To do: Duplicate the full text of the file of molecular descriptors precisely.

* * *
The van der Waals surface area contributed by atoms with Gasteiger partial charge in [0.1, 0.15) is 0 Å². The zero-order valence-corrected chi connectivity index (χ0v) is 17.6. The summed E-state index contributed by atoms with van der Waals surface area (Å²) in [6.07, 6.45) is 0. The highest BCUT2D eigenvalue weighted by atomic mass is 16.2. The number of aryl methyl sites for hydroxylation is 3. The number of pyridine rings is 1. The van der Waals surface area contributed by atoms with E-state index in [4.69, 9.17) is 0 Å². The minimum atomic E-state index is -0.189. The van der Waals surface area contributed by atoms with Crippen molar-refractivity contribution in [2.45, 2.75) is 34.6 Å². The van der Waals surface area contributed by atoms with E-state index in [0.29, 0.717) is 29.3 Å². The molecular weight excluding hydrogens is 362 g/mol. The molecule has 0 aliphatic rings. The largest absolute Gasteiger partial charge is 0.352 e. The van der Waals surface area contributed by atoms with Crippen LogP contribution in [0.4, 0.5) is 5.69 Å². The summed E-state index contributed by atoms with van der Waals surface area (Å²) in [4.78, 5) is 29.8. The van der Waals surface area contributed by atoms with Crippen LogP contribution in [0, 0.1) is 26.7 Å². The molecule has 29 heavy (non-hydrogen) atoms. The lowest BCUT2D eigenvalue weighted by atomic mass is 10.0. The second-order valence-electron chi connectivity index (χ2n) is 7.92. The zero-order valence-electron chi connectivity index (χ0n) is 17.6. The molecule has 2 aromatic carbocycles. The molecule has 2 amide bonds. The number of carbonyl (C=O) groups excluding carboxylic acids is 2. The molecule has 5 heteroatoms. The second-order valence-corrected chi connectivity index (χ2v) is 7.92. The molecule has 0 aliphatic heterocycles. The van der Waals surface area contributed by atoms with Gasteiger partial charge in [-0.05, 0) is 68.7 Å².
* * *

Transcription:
The van der Waals surface area contributed by atoms with Gasteiger partial charge in [0.1, 0.15) is 0 Å². The zero-order valence-corrected chi connectivity index (χ0v) is 17.6. The summed E-state index contributed by atoms with van der Waals surface area (Å²) in [6.07, 6.45) is 0. The highest BCUT2D eigenvalue weighted by atomic mass is 16.2. The number of aryl methyl sites for hydroxylation is 3. The number of pyridine rings is 1. The van der Waals surface area contributed by atoms with E-state index in [4.69, 9.17) is 0 Å². The minimum atomic E-state index is -0.189. The van der Waals surface area contributed by atoms with Crippen molar-refractivity contribution in [2.45, 2.75) is 34.6 Å². The van der Waals surface area contributed by atoms with E-state index in [0.29, 0.717) is 29.3 Å². The molecular weight excluding hydrogens is 362 g/mol. The molecule has 0 aliphatic rings. The largest absolute Gasteiger partial charge is 0.352 e. The van der Waals surface area contributed by atoms with Crippen LogP contribution in [0.4, 0.5) is 5.69 Å². The summed E-state index contributed by atoms with van der Waals surface area (Å²) in [4.78, 5) is 29.8. The van der Waals surface area contributed by atoms with Crippen LogP contribution in [0, 0.1) is 26.7 Å². The molecule has 29 heavy (non-hydrogen) atoms. The lowest BCUT2D eigenvalue weighted by atomic mass is 10.0. The second-order valence-electron chi connectivity index (χ2n) is 7.92. The zero-order valence-electron chi connectivity index (χ0n) is 17.6. The molecule has 2 aromatic carbocycles. The molecule has 2 amide bonds. The number of carbonyl (C=O) groups excluding carboxylic acids is 2. The molecule has 5 heteroatoms. The second-order valence-corrected chi connectivity index (χ2v) is 7.92. The molecule has 0 aliphatic heterocycles. The van der Waals surface area contributed by atoms with Gasteiger partial charge in [-0.05, 0) is 68.7 Å².